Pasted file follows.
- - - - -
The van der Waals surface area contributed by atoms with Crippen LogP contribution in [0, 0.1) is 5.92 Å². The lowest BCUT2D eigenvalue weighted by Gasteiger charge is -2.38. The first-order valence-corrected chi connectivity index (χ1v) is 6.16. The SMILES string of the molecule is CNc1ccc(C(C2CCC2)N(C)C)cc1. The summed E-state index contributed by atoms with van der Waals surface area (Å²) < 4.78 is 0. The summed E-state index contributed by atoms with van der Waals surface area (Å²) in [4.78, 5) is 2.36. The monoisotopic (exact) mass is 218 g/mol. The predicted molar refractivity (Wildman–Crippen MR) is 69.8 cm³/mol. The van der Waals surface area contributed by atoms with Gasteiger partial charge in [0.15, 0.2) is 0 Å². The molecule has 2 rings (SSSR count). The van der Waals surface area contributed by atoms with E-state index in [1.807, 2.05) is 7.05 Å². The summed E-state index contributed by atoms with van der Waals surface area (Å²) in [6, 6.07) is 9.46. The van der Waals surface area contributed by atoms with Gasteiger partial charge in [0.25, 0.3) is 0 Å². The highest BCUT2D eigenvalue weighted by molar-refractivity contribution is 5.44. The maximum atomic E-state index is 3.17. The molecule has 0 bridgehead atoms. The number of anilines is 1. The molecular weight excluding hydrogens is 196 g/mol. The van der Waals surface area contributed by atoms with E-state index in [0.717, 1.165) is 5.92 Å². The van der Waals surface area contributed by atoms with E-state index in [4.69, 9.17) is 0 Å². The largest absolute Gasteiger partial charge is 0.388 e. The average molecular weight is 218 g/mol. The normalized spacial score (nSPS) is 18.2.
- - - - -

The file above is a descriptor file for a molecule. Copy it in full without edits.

The van der Waals surface area contributed by atoms with Crippen LogP contribution in [0, 0.1) is 5.92 Å². The lowest BCUT2D eigenvalue weighted by Gasteiger charge is -2.38. The first-order valence-corrected chi connectivity index (χ1v) is 6.16. The SMILES string of the molecule is CNc1ccc(C(C2CCC2)N(C)C)cc1. The summed E-state index contributed by atoms with van der Waals surface area (Å²) < 4.78 is 0. The summed E-state index contributed by atoms with van der Waals surface area (Å²) in [4.78, 5) is 2.36. The monoisotopic (exact) mass is 218 g/mol. The predicted molar refractivity (Wildman–Crippen MR) is 69.8 cm³/mol. The van der Waals surface area contributed by atoms with Gasteiger partial charge in [0.15, 0.2) is 0 Å². The molecule has 2 rings (SSSR count). The van der Waals surface area contributed by atoms with E-state index in [1.807, 2.05) is 7.05 Å². The summed E-state index contributed by atoms with van der Waals surface area (Å²) in [6, 6.07) is 9.46. The van der Waals surface area contributed by atoms with Gasteiger partial charge in [0.25, 0.3) is 0 Å². The highest BCUT2D eigenvalue weighted by molar-refractivity contribution is 5.44. The maximum atomic E-state index is 3.17. The molecule has 0 bridgehead atoms. The number of anilines is 1. The molecular weight excluding hydrogens is 196 g/mol. The van der Waals surface area contributed by atoms with E-state index in [0.717, 1.165) is 5.92 Å². The van der Waals surface area contributed by atoms with E-state index in [4.69, 9.17) is 0 Å². The largest absolute Gasteiger partial charge is 0.388 e. The average molecular weight is 218 g/mol. The normalized spacial score (nSPS) is 18.2.